Character Acting: A Primer

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Photo Source: Moho Film

There are two kinds of acting: straight acting and character acting. The first comes from yourself and involves no character interpretation or character additions, while the second involves script analysis and demands that an actor make specific character choices that require them to work beyond their natural habits and mannerisms.

In straight acting, an actor might improvise as Larry David did on “Curb Your Enthusiasm” and never veer far from his actual personality, only putting himself in different, imaginary situations. But if Larry David chose to play an English king, he would enter the world of script analysis and character interpretation as the demands of this different being would require a change of voice, manner, and behavior a la Bradley Cooper lowering his voice several octaves to create his character “A Star Is Born.” He wanted to create the husky tone of a rock star who had lived a hard life on the road.

READ: 3 Ways to Build a Character

What is Character Acting?

Character acting requires that an actor make specific choices to create vivid behavior that will bring a character—who is very different from the actor—to life. The requirements of creating a character will impact every aspect of a performance, from the way an actor walks to the way he speaks to the way he expresses emotions.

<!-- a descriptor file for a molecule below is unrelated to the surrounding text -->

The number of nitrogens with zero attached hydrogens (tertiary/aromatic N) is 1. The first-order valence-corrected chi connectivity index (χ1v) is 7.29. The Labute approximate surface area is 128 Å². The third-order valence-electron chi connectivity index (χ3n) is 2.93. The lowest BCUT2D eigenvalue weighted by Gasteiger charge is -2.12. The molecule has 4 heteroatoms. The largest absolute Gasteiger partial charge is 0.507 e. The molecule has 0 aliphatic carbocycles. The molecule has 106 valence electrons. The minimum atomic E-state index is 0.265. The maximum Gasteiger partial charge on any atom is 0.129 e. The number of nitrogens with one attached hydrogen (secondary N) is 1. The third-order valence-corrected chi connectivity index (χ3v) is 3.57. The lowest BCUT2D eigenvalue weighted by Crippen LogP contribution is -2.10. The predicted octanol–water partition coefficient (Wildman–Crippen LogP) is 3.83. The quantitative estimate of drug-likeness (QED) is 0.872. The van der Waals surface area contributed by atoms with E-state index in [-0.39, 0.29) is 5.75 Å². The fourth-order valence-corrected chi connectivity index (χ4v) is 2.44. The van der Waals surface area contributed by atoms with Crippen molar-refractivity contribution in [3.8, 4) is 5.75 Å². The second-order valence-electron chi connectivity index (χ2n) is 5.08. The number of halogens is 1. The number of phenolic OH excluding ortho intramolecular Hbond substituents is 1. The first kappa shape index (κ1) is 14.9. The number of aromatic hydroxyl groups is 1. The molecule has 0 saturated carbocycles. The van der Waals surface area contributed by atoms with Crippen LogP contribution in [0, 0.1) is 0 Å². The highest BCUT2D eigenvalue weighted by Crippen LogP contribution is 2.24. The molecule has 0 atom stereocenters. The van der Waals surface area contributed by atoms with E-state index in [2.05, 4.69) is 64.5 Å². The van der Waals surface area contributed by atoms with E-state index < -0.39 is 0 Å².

Character acting challenges an actor to create a specific plan rather than just work from themselves. Making choices to create a character based on script interpretation expands a performance beyond the actor’s daily mannerisms and behavior. Character actors immerse themselves in another time, period, class, and world.

Acting that comes straight from yourself, that does not require making character choices, is mainly just living as you are in an imaginary world. If you’re a girl from a blue-collar family in New York and you’re acting from yourself, you’ll approach the scene as just that: a blue-collar, young female New Yorker.

With its almost limitless possibilities to expand an acting performance, character acting is, in our opinions, the greatest acting. Your behavioral and emotional choices in planning any role are what create a character. So read a variety of plays that have a challenging array of characters and start your exploration into character acting.

Check out Backstage’s film audition listings!

The views expressed in this article are solely that of the individual(s) providing them,
and do not necessarily reflect the opinions of Backstage or its staff.

Author Headshot
Joanne Baron
Joanne Baron is an actor, producer, and the artistic director of the Joanne Baron/D.W. Brown Studio in Santa Monica, Calif.
See full bio and articles here!
Author Headshot
D.W. Brown
D.W. Brown is an actor, writer, director, and studio co-owner and head teacher of the Baron Brown Studio in Santa Monica, California. Brown is also the author of the acclaimed acting guide “You Can Act” and a second book, “2500 Years of Wisdom: Sayings of the Great Masters.”
See full bio and articles here!

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